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VCs of the First World War: Passchendaele 1917
By Stephen Snelling
The History PressCopyright © 2016 Stephen Snelling
All rights reserved.
La Basse Ville, 31 July 1917
A light rain was falling as the New Zealanders trudged eastwards along one of countless trails criss-crossing Ploegsteert Wood. Once renowned as a shooting reserve for Belgium's ruling classes, by the fourth summer of the war the sprawling Flanders forest had become simply another haunted landmark, a staging post on the way from the catacombed shelters of Hill 63 to the front line.
Night masked the worst disfigurements as 8 officers and 328 men of the 2nd Wellington Regiment filed through in the early hours of 31 July 1917. Their trek took them past the ruins of St Yves, along the duckboards of St Yves Avenue towards their assembly points at Le Truie Sap and Cabaret Road. By 3 am, they were in position. Zero hour was 50 minutes away and the Kiwis steeled themselves for the attack. They represented the extreme right wing of Haig's grand offensive, designed not merely to eject the enemy from the ridges overlooking Ypres, but to free the Channel ports and, ultimately, to drive the Germans back across the Belgian border. In the tragic drama about to unfold, the 2nd Wellingtons were to play a supporting role, though one not without its hazards. Their task was to capture the village of La Basse Ville, a place they had captured and lost four days previously, in order to help draw enemy reserves away from the main thrust to the north.
The small hamlet of La Basse Ville, built beside a loop in the River Lys, formed part of a screen of outposts barring the way to the Warneton Line, west of the Ypres–Comines Canal. Much of the ground was wired and studded with machine-guns, but the most potent defensive position was housed in the Estaminet, an undistinguished two-storey building standing in splendid isolation at the northern end of the village, alongside the Warneton road. A machine-gun post sited in its upper floor was credited with having turned the tide against the New Zealanders in their first attempt to capture the hamlet.
For the second assault, therefore, not only was a larger force to be employed but special attention was to be paid to the capture of this strongpoint. The task was given to two sections of the Wellington-West Coast Company, 2nd Wellingtons, commanded by Corporal Les Andrew, a 20-year-old railway clerk from Wanganui. The orders for the fifteen-strong party were to follow close behind the barrage, avoiding trouble if possible, and knock out the machine-gun post in a 'commando-style' operation.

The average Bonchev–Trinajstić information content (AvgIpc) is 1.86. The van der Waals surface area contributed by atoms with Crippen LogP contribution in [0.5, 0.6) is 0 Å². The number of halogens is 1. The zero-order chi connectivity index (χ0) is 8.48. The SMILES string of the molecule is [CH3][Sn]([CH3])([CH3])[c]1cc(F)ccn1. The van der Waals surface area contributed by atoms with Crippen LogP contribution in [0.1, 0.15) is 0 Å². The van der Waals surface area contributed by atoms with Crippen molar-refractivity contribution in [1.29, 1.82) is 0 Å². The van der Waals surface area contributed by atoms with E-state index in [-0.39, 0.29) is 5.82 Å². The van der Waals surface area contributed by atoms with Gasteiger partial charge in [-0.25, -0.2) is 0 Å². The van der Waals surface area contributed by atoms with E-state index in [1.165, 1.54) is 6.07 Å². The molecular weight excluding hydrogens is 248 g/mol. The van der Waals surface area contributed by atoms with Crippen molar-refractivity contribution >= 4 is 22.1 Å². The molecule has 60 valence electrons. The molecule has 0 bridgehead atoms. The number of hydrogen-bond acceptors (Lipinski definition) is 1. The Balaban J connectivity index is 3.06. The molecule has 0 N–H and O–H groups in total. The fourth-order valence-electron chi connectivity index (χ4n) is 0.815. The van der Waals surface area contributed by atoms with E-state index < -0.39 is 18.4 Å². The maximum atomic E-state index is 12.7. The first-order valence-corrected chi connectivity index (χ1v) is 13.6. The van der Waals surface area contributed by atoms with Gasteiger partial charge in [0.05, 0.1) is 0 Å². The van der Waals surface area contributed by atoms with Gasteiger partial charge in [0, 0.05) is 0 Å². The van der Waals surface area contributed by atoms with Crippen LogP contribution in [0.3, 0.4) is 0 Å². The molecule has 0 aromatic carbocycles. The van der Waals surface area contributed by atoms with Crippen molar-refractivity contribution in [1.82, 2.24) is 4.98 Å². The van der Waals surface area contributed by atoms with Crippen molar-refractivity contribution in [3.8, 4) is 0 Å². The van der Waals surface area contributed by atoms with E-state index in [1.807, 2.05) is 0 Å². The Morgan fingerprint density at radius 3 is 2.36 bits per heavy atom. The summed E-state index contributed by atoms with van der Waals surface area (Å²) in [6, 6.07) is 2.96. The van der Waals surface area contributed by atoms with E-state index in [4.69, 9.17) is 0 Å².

The attack went in at 3.50 am, the rising sun blotted out by mist and low cloud. Supported by machine-gun fire and a rapid mortar bombardment, the Ruahine Company dashed across the low-lying flats towards the Armentières–Warneton railway which cut between the lines. Almost immediately, they hit trouble. A machine-gun, hidden in a fence, tore gaps in the leading section of No. 15 Platoon, bringing the advance to a halt. As the survivors took cover in shell-holes, the platoon commander, Lt H.R. Biss, moved forward but before he could devise a plan for overcoming the obstacle, the issue was settled by Cpl Andrew.
Spotting the danger, Andrew diverted his party along the railway and charged it from the flank, killing a number of the enemy and capturing the gun. According to war correspondent Malcolm Ross, Andrew lost eleven men wounded in wiping out the entire gun team. Strangely, however, neither the unit diarist nor the official New Zealand historian mention any casualties suffered by Andrew's party. Colonel H. Stewart credits Andrew entirely with the success, while the history of the Wellington Regiment offers contradictory versions. One states that the approach of Andrew's party caused the Germans to waver, allowing Lt Biss to capture two machine-guns, while the other version refers to only one gun being seized by the two sections of the Wellington-West Coast Company led by Andrew.
All, however, agree that the gallant corporal's handling of the situation prevented a critical delay. The danger removed, Andrew and his depleted party sprinted after the barrage. While heavy fighting continued in a system of outposts known as the Hedgerows, the main force fought their way into La Basse Ville. There, as expected, the Estaminet proved one of the biggest obstacles. Machine-gunners fired continuously as Andrew's group closed in. Ross recorded: